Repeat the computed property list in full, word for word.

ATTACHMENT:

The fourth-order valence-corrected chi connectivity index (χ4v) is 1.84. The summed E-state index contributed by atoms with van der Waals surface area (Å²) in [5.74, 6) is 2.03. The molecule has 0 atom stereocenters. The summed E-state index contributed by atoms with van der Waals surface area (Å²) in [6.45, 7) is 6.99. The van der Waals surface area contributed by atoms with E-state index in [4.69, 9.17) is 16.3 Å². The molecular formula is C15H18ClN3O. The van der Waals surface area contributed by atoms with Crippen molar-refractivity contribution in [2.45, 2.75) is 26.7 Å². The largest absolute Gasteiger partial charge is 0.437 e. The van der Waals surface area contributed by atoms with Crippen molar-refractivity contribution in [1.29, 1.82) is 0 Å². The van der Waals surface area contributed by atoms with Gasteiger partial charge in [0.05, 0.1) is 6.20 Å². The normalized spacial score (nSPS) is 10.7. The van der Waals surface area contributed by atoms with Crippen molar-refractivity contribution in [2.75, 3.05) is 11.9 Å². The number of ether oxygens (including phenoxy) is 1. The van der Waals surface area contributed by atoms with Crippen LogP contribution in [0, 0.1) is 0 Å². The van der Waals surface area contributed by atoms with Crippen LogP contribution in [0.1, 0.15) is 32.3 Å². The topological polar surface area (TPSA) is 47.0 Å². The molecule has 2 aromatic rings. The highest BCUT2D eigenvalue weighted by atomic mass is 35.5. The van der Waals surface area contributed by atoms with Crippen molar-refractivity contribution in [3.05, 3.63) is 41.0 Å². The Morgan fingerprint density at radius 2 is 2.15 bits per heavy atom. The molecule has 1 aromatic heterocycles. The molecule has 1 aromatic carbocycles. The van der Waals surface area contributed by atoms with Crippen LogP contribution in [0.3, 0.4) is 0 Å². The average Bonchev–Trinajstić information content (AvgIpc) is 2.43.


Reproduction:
The fourth-order valence-corrected chi connectivity index (χ4v) is 1.84. The summed E-state index contributed by atoms with van der Waals surface area (Å²) in [5.74, 6) is 2.03. The molecule has 0 atom stereocenters. The summed E-state index contributed by atoms with van der Waals surface area (Å²) in [6.45, 7) is 6.99. The van der Waals surface area contributed by atoms with E-state index in [4.69, 9.17) is 16.3 Å². The molecular formula is C15H18ClN3O. The van der Waals surface area contributed by atoms with Crippen molar-refractivity contribution in [2.45, 2.75) is 26.7 Å². The largest absolute Gasteiger partial charge is 0.437 e. The van der Waals surface area contributed by atoms with Crippen molar-refractivity contribution in [1.29, 1.82) is 0 Å². The van der Waals surface area contributed by atoms with Gasteiger partial charge in [0.05, 0.1) is 6.20 Å². The normalized spacial score (nSPS) is 10.7. The van der Waals surface area contributed by atoms with Crippen molar-refractivity contribution in [2.75, 3.05) is 11.9 Å². The number of ether oxygens (including phenoxy) is 1. The van der Waals surface area contributed by atoms with Crippen LogP contribution in [0, 0.1) is 0 Å². The van der Waals surface area contributed by atoms with Crippen LogP contribution in [0.1, 0.15) is 32.3 Å². The topological polar surface area (TPSA) is 47.0 Å². The molecule has 2 aromatic rings. The highest BCUT2D eigenvalue weighted by atomic mass is 35.5. The van der Waals surface area contributed by atoms with Crippen molar-refractivity contribution in [3.05, 3.63) is 41.0 Å². The Morgan fingerprint density at radius 2 is 2.15 bits per heavy atom. The molecule has 1 aromatic heterocycles. The molecule has 1 aromatic carbocycles. The van der Waals surface area contributed by atoms with Crippen LogP contribution in [0.3, 0.4) is 0 Å². The average Bonchev–Trinajstić information content (AvgIpc) is 2.43.